So far so good.
Then the article continues, by considering a recent study which indicates the loss of milkweed as being a major factor in the declining Monarch butterfly population. In this paper, the point is raised that the increased use of herbicide resistant plants has enabled farmers to be more aggressive in killing milkweed, and thereby creating the problem.
...the killing of the monarch’s principal larval food plant, the common milkweed Asclepias syriaca L. (Asclepiadaceae), because of increased use of glyphosate herbicide to kill weeds growing in genetically engineered, herbicide-resistant crops...
"GMOs come into the picture because the article cites a 2010 paper which found that milkweed populations on farms declined dramatically between 1999 and 2009, at the same time that Roundup Ready crops were becoming widespread in the Midwest. Roundup Ready crops are engineered to be herbicide-resistant so that farmers can apply weed killers without damaging their crops. The 2010 paper reasons that the widespread adoption of herbicide-resistant crops likely led to increased use of weed killer, and that milkweed populations may have suffered as a result."At this point the article takes a bizarre turn. Instead of making a scientific argument, it shifts into a defensive position by claiming:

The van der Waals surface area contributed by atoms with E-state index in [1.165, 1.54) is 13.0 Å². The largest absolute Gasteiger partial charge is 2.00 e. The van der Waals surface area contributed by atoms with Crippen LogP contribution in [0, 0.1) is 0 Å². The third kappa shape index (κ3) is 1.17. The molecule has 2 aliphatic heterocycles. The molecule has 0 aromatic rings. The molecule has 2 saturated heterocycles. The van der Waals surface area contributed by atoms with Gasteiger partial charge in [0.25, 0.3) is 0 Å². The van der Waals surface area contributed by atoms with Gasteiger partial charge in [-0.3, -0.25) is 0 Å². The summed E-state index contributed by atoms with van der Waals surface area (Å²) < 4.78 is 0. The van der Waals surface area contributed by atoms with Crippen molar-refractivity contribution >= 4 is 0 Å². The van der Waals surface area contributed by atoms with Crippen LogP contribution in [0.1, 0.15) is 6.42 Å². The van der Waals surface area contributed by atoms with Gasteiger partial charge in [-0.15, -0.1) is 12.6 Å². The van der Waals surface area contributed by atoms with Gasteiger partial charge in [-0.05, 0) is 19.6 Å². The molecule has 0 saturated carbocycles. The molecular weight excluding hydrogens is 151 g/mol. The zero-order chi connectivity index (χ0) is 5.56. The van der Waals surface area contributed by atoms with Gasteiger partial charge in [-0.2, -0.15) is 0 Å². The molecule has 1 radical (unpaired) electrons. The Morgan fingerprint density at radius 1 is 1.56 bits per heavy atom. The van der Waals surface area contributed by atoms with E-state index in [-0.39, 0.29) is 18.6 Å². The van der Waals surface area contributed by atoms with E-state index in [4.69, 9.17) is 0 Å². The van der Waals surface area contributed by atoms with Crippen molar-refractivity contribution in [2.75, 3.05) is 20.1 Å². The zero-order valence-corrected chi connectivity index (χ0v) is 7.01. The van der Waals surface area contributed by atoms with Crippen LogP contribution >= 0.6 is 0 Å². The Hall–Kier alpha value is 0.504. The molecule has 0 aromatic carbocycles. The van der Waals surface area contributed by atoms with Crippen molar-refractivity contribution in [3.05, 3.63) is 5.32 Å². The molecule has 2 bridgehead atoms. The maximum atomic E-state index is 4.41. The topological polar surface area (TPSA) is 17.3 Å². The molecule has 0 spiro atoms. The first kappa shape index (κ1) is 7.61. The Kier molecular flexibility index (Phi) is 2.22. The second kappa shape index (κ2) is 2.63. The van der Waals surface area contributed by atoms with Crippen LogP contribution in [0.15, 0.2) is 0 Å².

"The argument seems logical, but it’s not iron-clad proof—correlation does not prove causation, and there don’t appear to be any controlled experiments that compare milkweed growth rates near Roundup Ready crops versus non-GM crops."What makes this argument interesting is that this is precisely what GMO food advocacy counts on: substantial equivalence. In other words, the entire basis of claiming equivalency in GMO foods is absolutely dependent on requiring that the new food "correlates" to the old and therefore we can assume the same result [i.e. causation].
But then, the article goes one step farther, and plays right into the accusations of all the anti-GMO folks. It throws the farmers under the bus.
Bottom line: It’s the farmers that are responsible, not the technology they’re using. Milkweed is after all a weed, and since weeds decrease yield, farmers always have and always will fight them.So, in the end, this article didn't refute the issue of population decline in Monarch butterflies. It may have made the argument that Bt toxins aren't responsible, but when it came time to examine all the ramifications, we got the typical political response. "It's not our fault, if people [in this case farmers] don't use it properly".
In those three paragraphs, the case was made as to why bioengineering should not be trusted. Take note that this doesn't suggest that GMO foods are unsafe or even dangerous. It simply indicates that there is a clear bias in favor of the technology with little thought to its consequences.
If anyone thinks I'm exaggerating, just consider the following two statements.
Without milkweed, the monarch cannot exist
It’s unfortunate, but there really isn’t much room for biodiversity in conventional farming, especially for plants without a clear economic value like milkweed.So, you decide.